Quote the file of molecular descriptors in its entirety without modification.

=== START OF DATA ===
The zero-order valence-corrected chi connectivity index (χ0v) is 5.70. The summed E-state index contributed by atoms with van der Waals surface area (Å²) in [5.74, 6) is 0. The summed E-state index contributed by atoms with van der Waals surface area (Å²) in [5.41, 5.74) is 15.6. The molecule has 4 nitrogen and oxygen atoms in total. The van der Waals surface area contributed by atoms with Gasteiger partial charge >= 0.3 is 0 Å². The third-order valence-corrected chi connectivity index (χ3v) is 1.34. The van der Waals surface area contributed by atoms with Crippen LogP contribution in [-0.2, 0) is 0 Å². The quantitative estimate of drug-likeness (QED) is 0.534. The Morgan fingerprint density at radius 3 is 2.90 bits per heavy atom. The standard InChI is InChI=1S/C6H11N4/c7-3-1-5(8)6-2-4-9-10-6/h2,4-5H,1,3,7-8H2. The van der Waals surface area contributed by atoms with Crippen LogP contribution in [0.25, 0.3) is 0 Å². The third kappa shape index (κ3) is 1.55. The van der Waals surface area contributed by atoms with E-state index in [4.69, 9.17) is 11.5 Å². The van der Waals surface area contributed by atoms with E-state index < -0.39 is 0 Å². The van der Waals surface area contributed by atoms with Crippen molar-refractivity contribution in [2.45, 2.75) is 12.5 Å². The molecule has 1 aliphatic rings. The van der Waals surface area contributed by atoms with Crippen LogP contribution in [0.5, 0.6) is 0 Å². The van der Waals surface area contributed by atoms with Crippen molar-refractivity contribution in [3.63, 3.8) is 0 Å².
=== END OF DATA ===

The zero-order valence-corrected chi connectivity index (χ0v) is 5.70. The summed E-state index contributed by atoms with van der Waals surface area (Å²) in [5.74, 6) is 0. The summed E-state index contributed by atoms with van der Waals surface area (Å²) in [5.41, 5.74) is 15.6. The molecule has 4 nitrogen and oxygen atoms in total. The van der Waals surface area contributed by atoms with Gasteiger partial charge >= 0.3 is 0 Å². The third-order valence-corrected chi connectivity index (χ3v) is 1.34. The van der Waals surface area contributed by atoms with Crippen LogP contribution in [-0.2, 0) is 0 Å². The quantitative estimate of drug-likeness (QED) is 0.534. The Morgan fingerprint density at radius 3 is 2.90 bits per heavy atom. The standard InChI is InChI=1S/C6H11N4/c7-3-1-5(8)6-2-4-9-10-6/h2,4-5H,1,3,7-8H2. The van der Waals surface area contributed by atoms with Crippen LogP contribution in [0.25, 0.3) is 0 Å². The third kappa shape index (κ3) is 1.55. The van der Waals surface area contributed by atoms with E-state index in [4.69, 9.17) is 11.5 Å². The van der Waals surface area contributed by atoms with E-state index < -0.39 is 0 Å². The van der Waals surface area contributed by atoms with Crippen molar-refractivity contribution in [2.45, 2.75) is 12.5 Å². The molecule has 1 aliphatic rings. The van der Waals surface area contributed by atoms with Crippen LogP contribution in [0.5, 0.6) is 0 Å². The van der Waals surface area contributed by atoms with Crippen molar-refractivity contribution in [3.63, 3.8) is 0 Å².